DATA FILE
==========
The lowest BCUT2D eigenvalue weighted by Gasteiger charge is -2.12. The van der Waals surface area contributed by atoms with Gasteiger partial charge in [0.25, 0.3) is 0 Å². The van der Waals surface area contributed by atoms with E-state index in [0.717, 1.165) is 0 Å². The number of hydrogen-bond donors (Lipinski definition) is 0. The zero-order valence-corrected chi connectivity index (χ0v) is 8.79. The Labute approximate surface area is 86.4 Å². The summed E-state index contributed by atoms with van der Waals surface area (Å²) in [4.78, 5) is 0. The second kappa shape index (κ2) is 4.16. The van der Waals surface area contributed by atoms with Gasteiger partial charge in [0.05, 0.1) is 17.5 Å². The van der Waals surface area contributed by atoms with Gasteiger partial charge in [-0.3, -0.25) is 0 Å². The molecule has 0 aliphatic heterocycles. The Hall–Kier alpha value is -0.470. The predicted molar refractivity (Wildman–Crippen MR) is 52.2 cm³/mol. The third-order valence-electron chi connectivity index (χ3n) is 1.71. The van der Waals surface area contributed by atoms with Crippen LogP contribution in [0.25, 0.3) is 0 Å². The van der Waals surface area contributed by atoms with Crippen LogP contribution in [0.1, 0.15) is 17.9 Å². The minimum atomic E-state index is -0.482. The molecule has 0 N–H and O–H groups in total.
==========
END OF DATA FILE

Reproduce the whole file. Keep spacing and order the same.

The lowest BCUT2D eigenvalue weighted by Gasteiger charge is -2.12. The van der Waals surface area contributed by atoms with Gasteiger partial charge in [0.25, 0.3) is 0 Å². The van der Waals surface area contributed by atoms with E-state index in [0.717, 1.165) is 0 Å². The number of hydrogen-bond donors (Lipinski definition) is 0. The zero-order valence-corrected chi connectivity index (χ0v) is 8.79. The Labute approximate surface area is 86.4 Å². The summed E-state index contributed by atoms with van der Waals surface area (Å²) in [4.78, 5) is 0. The second kappa shape index (κ2) is 4.16. The van der Waals surface area contributed by atoms with Gasteiger partial charge in [0.05, 0.1) is 17.5 Å². The van der Waals surface area contributed by atoms with Gasteiger partial charge in [-0.3, -0.25) is 0 Å². The molecule has 0 aliphatic heterocycles. The Hall–Kier alpha value is -0.470. The predicted molar refractivity (Wildman–Crippen MR) is 52.2 cm³/mol. The third-order valence-electron chi connectivity index (χ3n) is 1.71. The van der Waals surface area contributed by atoms with Crippen LogP contribution in [0.25, 0.3) is 0 Å². The van der Waals surface area contributed by atoms with Crippen LogP contribution in [0.1, 0.15) is 17.9 Å². The minimum atomic E-state index is -0.482. The molecule has 0 N–H and O–H groups in total.